The last time Indiana Jones was in action, he was riding off into the sunset, with a final quest behind him. It took 19 years to coax him back to the screen, but the archeology O.G. is back, and "Kingdom of Crystal Skull" doesn't disappoint in the least. This is the high-flyin', fingernail-chewing, stand-up-and-cheer summer experience as anticipated, yet it's not exactly the same Dr. Jones as you might remember.
The year is 1957, and Indiana Jones (Harrison Ford) has settled into a life alone, mourning the loss of his father, Henry Sr., and colleague Marcus Brody. Rustling him out of his routine are vicious Russian soldiers, led by psychic Irina Spalko (Cate Blanchett, a sublime heavy), who want Indy to uncover the location of a mysterious crystal skull, using clues left behind by his old friend, Oxley (John Hurt). Helping Indy out is Mutt Williams (Shia LaBeouf), a tough young greaser who needs Indy to save his mother, Marion (Karen Allen). Traveling to South America to find the lost Temple of Akator, Indy fights to slip out of Spalko's tight grip while trying to uncover the skull's purpose before the Russians can claim their ultimate, world-dominating prize.
The familiar fingerprints of Indiana Jones are smudged all over "Kingdom:" director Steven Spielberg and producer George Lucas even dust off the old Paramount Pictures logo to help match the mood that was left hanging in 1989. It's a commendable effort, keeping the audience comfy with what they're seeing in 2008, but it's a little misleading. "Kingdom" is an old-fashioned, no-frills Indy adventure, but it also shakes up the franchise wherever it can. No matter what the Beards tell the press, "Kingdom" is Indy 2.0, but in a very rewarding way. It steps forward, not back, approaching the character's epic life from a fresh perspective.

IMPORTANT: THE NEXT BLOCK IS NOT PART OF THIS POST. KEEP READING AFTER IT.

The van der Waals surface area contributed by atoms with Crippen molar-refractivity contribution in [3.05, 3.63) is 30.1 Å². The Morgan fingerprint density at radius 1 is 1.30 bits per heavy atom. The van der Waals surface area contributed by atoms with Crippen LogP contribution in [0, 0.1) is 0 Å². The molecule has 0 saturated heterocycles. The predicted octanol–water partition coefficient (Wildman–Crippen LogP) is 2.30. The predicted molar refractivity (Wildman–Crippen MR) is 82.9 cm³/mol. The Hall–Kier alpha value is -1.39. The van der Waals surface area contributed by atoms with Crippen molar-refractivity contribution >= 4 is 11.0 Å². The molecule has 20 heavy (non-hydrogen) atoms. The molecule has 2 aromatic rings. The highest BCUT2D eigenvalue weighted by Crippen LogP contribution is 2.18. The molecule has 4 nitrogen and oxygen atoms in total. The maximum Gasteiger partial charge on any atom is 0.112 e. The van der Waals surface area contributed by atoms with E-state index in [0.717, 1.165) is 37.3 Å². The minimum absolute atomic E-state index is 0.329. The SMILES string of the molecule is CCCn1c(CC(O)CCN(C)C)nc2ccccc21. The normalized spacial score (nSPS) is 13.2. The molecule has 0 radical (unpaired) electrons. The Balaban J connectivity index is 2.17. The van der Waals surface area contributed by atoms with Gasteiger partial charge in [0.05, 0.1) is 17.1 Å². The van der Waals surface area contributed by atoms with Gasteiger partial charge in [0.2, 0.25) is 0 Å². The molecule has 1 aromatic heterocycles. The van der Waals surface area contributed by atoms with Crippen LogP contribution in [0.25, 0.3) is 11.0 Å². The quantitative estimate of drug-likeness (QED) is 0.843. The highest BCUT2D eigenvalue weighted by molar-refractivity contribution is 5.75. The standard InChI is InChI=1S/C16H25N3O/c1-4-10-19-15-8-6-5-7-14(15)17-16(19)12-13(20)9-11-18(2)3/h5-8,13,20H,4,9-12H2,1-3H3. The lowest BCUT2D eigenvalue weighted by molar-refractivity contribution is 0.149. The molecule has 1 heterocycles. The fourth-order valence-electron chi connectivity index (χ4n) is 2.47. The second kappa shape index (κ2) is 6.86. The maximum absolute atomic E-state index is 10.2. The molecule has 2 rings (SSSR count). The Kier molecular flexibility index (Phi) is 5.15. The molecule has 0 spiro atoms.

It's a new world for Indiana Jones, who comes to "Kingdom" after his war-hero days in WWII, still feeling the sting of loved ones who have passed on. He's older, wiser, and fully entrenched in his stuffy professorial ways; committed to education now more than ever, but still able and willing to throw a punch when needed. Of course, Ford plays the aging symphony like a maestro, never pushing too hard on the bitter old man routine, instead nicely sinking into Indy's ripened ways. Sure, the screenplay by David Koepp likes to poke fun at Indy's years with some clever gags, but Spielberg seems more enchanted with the character's maturation into a team player, not using the age for a cheap punchline.